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Sumit Singhal
Sumit Singhal
Sumit Singhal loves modern architecture. He comes from a family of builders who have built more than 20 projects in the last ten years near Delhi in India. He has recently started writing about the architectural projects that catch his imagination.

The Dandenong Precinct Energy Project in Victoria, Australia by PETER HOGG + TOBY REED ARCHITECTS

 
December 17th, 2013 by Sumit Singhal

Article source: PETER HOGG + TOBY REED ARCHITECTS 

The Dandenong Precinct Energy Project (P.E.P.) is a flagship project in the implementation of low carbon energy generation in Victoria. The P.E.P. will supply the buildings in a 7 hectare redevelopment precinct with electricity and heating thermal energy (Cogeneration) in the form of hot water with twice the efficiency of a typical gas fired power station, with less than half the carbon emissions of a coal fired power station. In addition, some building’s will utilize the hot water produced to run absorption chillers to provide cooling, resulting in even greater efficiencies, and further reduced emissions.

Image Courtesy © John Gollings

  • Architects: PETER HOGG + TOBY REED ARCHITECTS
  • Project: The Dandenong Precinct Energy Project
  • Location: Victoria, Australia
  • Photography: John Gollings
  • Project team: Toby Reed, Peter Hogg, Marcus Fajl, Ming Lie, Fairlyn Wiyono
  • Client: Places Victoria
  • Director of Infrastructure (Places Victoria): Nick Shashkoff
  • Project Manager: Hai Nguyen
  • Mechanical Consultants: Rudds Consulting Engineers
  • Acoustic Consultants: Rudds Consulting Engineers / Marshall Day
  • Structural Consultants: BDD Engineering
  • Builder: Becon Constructions (Aust)
  • Construction Manager: Peter White
  • Software used: Rhino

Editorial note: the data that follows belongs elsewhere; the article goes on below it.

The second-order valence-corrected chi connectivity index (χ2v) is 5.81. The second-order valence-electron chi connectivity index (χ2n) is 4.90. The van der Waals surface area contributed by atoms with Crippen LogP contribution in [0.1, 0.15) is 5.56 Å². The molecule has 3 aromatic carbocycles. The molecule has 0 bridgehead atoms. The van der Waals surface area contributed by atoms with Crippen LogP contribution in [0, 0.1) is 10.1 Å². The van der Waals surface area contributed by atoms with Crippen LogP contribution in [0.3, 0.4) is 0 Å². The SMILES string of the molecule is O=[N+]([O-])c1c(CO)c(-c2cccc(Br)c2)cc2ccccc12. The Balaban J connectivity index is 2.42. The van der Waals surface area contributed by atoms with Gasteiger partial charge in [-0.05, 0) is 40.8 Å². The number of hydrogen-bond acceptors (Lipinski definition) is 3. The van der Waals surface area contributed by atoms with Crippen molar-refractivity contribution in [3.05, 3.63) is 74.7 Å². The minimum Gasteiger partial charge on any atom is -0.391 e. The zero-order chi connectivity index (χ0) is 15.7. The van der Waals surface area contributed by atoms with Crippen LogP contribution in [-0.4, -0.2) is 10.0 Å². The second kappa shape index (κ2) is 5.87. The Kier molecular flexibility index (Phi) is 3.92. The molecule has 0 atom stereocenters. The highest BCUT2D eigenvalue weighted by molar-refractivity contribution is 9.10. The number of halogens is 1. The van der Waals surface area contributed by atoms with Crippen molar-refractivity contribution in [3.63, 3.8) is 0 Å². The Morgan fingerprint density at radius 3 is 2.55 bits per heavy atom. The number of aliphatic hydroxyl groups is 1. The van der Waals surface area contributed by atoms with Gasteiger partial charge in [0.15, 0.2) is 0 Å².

Image Courtesy © John Gollings

The P.E.P. aims to provoke discussion about the environment, society’s power consumption and our future in a warming world in a fun way, without preaching. The big power-points, the big switch, the “circuit diagram” lighting display and the giant “cogeneration diagram” on the north elevation are all intended to encourage further investigation.

Image Courtesy © John Gollings

The frieze on the rear elevation (to a future laneway) utilises engineers notations for the machinery inside and aims to educate children and adults about the production of the energy we all use. The moving dot matrix display on the front canopy displays information about power production, consumption and green house gas savings from the building.

Image Courtesy © John Gollings

The building is intended as an essay in free-association, as signified by the sampling of the Rorschach splatter image on the front façade. Buildings, like the Rorschach ink splatter, can be read in many different ways by the people who experience them. The Image of the Rorschach, along with the other free-floating signs and readymades (the big switch, big power plugs and

Image Courtesy © John Gollings

supergraphics, the overall form of the building) can help produce a flux of meaning and interpretations. The presence of the Rorschach on the façade helps key people into this, as well as acting as a kind of readymade sign of itself, that could even encourage a Rorschach type guessing game with people as they pass by the building.

Image Courtesy © John Gollings

The introduction of Cogeneration into the urban fabric has resulted in a new type of public building. To effectively utilize waste heat generated by the cogeneration electricity production process, and to minimise the extent of the underground pipe network, the site must be centrally located.

Image Courtesy © John Gollings

The P.E.P. is situated on the corner of Station North Plaza and the City Street Mall (soon to house Lyons new Municipal Centre). On a pivotal and highly constrained site we have endeavoured to give the building a highly sculptural form and to activate the surrounding area, while allowing for the stringent requirements of the “green machine” inside.

Image Courtesy © John Gollings

Image Courtesy © John Gollings

Image Courtesy © John Gollings

Image Courtesy © John Gollings

Image Courtesy © John Gollings

Image Courtesy © John Gollings

Image Courtesy © John Gollings

Image Courtesy © PETER HOGG + TOBY REED ARCHITECTS

Image Courtesy © PETER HOGG + TOBY REED ARCHITECTS

Image Courtesy © PETER HOGG + TOBY REED ARCHITECTS

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Categories: Energy plant, Rhino

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